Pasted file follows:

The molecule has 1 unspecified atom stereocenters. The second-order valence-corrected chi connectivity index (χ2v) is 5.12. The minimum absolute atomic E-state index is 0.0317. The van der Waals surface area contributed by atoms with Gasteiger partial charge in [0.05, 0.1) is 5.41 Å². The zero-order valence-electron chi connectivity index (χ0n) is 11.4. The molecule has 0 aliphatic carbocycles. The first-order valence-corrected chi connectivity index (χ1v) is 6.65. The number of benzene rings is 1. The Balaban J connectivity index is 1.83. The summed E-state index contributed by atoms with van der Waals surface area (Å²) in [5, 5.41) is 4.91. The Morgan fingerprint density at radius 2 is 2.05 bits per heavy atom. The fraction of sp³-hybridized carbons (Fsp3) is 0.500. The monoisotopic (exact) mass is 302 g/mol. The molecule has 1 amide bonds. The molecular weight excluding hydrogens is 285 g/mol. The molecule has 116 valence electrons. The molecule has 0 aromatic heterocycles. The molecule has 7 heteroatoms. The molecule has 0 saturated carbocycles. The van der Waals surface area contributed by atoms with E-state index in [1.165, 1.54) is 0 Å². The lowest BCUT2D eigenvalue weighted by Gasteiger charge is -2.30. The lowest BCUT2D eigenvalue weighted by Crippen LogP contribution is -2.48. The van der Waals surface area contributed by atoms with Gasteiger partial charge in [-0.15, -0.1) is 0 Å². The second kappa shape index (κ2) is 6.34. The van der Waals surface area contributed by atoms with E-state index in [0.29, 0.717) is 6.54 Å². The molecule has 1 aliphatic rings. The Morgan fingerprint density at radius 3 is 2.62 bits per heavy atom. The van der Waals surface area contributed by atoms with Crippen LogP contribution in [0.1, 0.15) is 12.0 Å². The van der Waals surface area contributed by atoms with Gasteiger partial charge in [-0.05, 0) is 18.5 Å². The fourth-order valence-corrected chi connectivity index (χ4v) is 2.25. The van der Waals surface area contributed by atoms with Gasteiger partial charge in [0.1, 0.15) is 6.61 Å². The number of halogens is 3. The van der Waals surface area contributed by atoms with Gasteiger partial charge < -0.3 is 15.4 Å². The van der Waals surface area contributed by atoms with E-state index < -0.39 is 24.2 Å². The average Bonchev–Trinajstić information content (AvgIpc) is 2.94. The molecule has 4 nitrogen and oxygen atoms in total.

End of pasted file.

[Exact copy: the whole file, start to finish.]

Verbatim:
The molecule has 1 unspecified atom stereocenters. The second-order valence-corrected chi connectivity index (χ2v) is 5.12. The minimum absolute atomic E-state index is 0.0317. The van der Waals surface area contributed by atoms with Gasteiger partial charge in [0.05, 0.1) is 5.41 Å². The zero-order valence-electron chi connectivity index (χ0n) is 11.4. The molecule has 0 aliphatic carbocycles. The first-order valence-corrected chi connectivity index (χ1v) is 6.65. The number of benzene rings is 1. The Balaban J connectivity index is 1.83. The summed E-state index contributed by atoms with van der Waals surface area (Å²) in [5, 5.41) is 4.91. The Morgan fingerprint density at radius 2 is 2.05 bits per heavy atom. The fraction of sp³-hybridized carbons (Fsp3) is 0.500. The monoisotopic (exact) mass is 302 g/mol. The molecule has 1 amide bonds. The molecular weight excluding hydrogens is 285 g/mol. The molecule has 116 valence electrons. The molecule has 0 aromatic heterocycles. The molecule has 7 heteroatoms. The molecule has 0 saturated carbocycles. The van der Waals surface area contributed by atoms with E-state index in [1.165, 1.54) is 0 Å². The lowest BCUT2D eigenvalue weighted by Gasteiger charge is -2.30. The lowest BCUT2D eigenvalue weighted by Crippen LogP contribution is -2.48. The van der Waals surface area contributed by atoms with Gasteiger partial charge in [-0.15, -0.1) is 0 Å². The second kappa shape index (κ2) is 6.34. The van der Waals surface area contributed by atoms with E-state index in [0.29, 0.717) is 6.54 Å². The molecule has 1 aliphatic rings. The Morgan fingerprint density at radius 3 is 2.62 bits per heavy atom. The van der Waals surface area contributed by atoms with Crippen LogP contribution in [0.1, 0.15) is 12.0 Å². The van der Waals surface area contributed by atoms with Gasteiger partial charge in [-0.05, 0) is 18.5 Å². The fourth-order valence-corrected chi connectivity index (χ4v) is 2.25. The van der Waals surface area contributed by atoms with Gasteiger partial charge in [0.1, 0.15) is 6.61 Å². The number of halogens is 3. The van der Waals surface area contributed by atoms with Gasteiger partial charge < -0.3 is 15.4 Å². The van der Waals surface area contributed by atoms with E-state index < -0.39 is 24.2 Å². The average Bonchev–Trinajstić information content (AvgIpc) is 2.94. The molecule has 4 nitrogen and oxygen atoms in total.